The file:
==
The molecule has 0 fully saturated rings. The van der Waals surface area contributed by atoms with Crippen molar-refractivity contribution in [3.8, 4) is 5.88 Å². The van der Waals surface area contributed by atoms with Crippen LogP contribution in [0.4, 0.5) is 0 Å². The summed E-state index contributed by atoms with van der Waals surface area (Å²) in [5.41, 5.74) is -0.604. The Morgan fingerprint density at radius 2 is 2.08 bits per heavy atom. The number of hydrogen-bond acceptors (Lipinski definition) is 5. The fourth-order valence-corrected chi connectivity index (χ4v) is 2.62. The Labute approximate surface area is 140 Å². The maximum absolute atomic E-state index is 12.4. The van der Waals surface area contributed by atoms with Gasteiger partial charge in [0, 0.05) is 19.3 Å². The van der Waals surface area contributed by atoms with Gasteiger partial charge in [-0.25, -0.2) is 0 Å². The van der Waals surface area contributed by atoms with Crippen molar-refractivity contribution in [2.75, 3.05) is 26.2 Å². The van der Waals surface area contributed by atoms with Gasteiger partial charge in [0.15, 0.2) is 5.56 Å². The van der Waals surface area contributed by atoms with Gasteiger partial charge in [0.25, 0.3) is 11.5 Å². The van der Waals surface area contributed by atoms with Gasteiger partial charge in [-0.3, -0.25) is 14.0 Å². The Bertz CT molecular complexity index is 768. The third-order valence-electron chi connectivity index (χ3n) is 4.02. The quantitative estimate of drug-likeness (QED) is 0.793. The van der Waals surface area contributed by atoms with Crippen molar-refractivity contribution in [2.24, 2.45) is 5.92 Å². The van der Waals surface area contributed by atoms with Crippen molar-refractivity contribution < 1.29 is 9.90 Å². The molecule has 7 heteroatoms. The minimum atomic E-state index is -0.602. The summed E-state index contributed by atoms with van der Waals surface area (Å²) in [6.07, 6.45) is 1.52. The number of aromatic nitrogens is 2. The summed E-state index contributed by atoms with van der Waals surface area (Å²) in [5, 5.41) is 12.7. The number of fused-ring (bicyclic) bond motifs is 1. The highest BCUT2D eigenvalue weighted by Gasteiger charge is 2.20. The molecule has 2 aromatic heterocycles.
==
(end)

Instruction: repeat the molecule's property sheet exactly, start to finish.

The molecule has 0 fully saturated rings. The van der Waals surface area contributed by atoms with Crippen molar-refractivity contribution in [3.8, 4) is 5.88 Å². The van der Waals surface area contributed by atoms with Crippen LogP contribution in [0.4, 0.5) is 0 Å². The summed E-state index contributed by atoms with van der Waals surface area (Å²) in [5.41, 5.74) is -0.604. The Morgan fingerprint density at radius 2 is 2.08 bits per heavy atom. The number of hydrogen-bond acceptors (Lipinski definition) is 5. The fourth-order valence-corrected chi connectivity index (χ4v) is 2.62. The Labute approximate surface area is 140 Å². The maximum absolute atomic E-state index is 12.4. The van der Waals surface area contributed by atoms with Gasteiger partial charge in [0, 0.05) is 19.3 Å². The van der Waals surface area contributed by atoms with Gasteiger partial charge in [-0.25, -0.2) is 0 Å². The van der Waals surface area contributed by atoms with Crippen molar-refractivity contribution in [2.75, 3.05) is 26.2 Å². The van der Waals surface area contributed by atoms with Gasteiger partial charge in [0.15, 0.2) is 5.56 Å². The van der Waals surface area contributed by atoms with Gasteiger partial charge in [0.25, 0.3) is 11.5 Å². The van der Waals surface area contributed by atoms with Gasteiger partial charge in [-0.3, -0.25) is 14.0 Å². The Bertz CT molecular complexity index is 768. The third-order valence-electron chi connectivity index (χ3n) is 4.02. The quantitative estimate of drug-likeness (QED) is 0.793. The van der Waals surface area contributed by atoms with Crippen molar-refractivity contribution in [2.24, 2.45) is 5.92 Å². The van der Waals surface area contributed by atoms with Crippen molar-refractivity contribution < 1.29 is 9.90 Å². The molecule has 7 heteroatoms. The minimum atomic E-state index is -0.602. The summed E-state index contributed by atoms with van der Waals surface area (Å²) in [6.07, 6.45) is 1.52. The number of aromatic nitrogens is 2. The summed E-state index contributed by atoms with van der Waals surface area (Å²) in [5, 5.41) is 12.7. The number of fused-ring (bicyclic) bond motifs is 1. The highest BCUT2D eigenvalue weighted by Gasteiger charge is 2.20. The molecule has 2 aromatic heterocycles.